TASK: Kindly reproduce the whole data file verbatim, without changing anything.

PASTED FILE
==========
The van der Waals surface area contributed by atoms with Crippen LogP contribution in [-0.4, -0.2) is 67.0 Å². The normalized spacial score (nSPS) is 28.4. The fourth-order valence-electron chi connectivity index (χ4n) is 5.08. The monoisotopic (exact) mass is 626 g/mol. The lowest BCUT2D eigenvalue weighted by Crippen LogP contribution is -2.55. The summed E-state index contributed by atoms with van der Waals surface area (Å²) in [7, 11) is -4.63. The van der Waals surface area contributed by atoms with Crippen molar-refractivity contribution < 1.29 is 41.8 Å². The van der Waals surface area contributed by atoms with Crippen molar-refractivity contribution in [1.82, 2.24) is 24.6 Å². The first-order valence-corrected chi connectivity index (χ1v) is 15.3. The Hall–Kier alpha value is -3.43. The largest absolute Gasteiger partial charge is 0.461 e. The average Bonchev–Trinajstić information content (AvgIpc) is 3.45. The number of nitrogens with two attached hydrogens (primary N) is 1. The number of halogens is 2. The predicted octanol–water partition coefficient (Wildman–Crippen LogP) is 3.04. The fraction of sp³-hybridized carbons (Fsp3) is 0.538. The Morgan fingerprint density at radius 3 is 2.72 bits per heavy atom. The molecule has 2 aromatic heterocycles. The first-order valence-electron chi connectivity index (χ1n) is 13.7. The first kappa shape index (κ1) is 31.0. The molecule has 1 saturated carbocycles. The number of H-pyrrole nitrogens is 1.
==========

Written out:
The van der Waals surface area contributed by atoms with Crippen LogP contribution in [-0.4, -0.2) is 67.0 Å². The normalized spacial score (nSPS) is 28.4. The fourth-order valence-electron chi connectivity index (χ4n) is 5.08. The monoisotopic (exact) mass is 626 g/mol. The lowest BCUT2D eigenvalue weighted by Crippen LogP contribution is -2.55. The summed E-state index contributed by atoms with van der Waals surface area (Å²) in [7, 11) is -4.63. The van der Waals surface area contributed by atoms with Crippen molar-refractivity contribution < 1.29 is 41.8 Å². The van der Waals surface area contributed by atoms with Crippen molar-refractivity contribution in [1.82, 2.24) is 24.6 Å². The first-order valence-corrected chi connectivity index (χ1v) is 15.3. The Hall–Kier alpha value is -3.43. The largest absolute Gasteiger partial charge is 0.461 e. The average Bonchev–Trinajstić information content (AvgIpc) is 3.45. The number of nitrogens with two attached hydrogens (primary N) is 1. The number of halogens is 2. The predicted octanol–water partition coefficient (Wildman–Crippen LogP) is 3.04. The fraction of sp³-hybridized carbons (Fsp3) is 0.538. The Morgan fingerprint density at radius 3 is 2.72 bits per heavy atom. The molecule has 2 aromatic heterocycles. The first-order valence-electron chi connectivity index (χ1n) is 13.7. The first kappa shape index (κ1) is 31.0. The molecule has 1 saturated carbocycles. The number of H-pyrrole nitrogens is 1.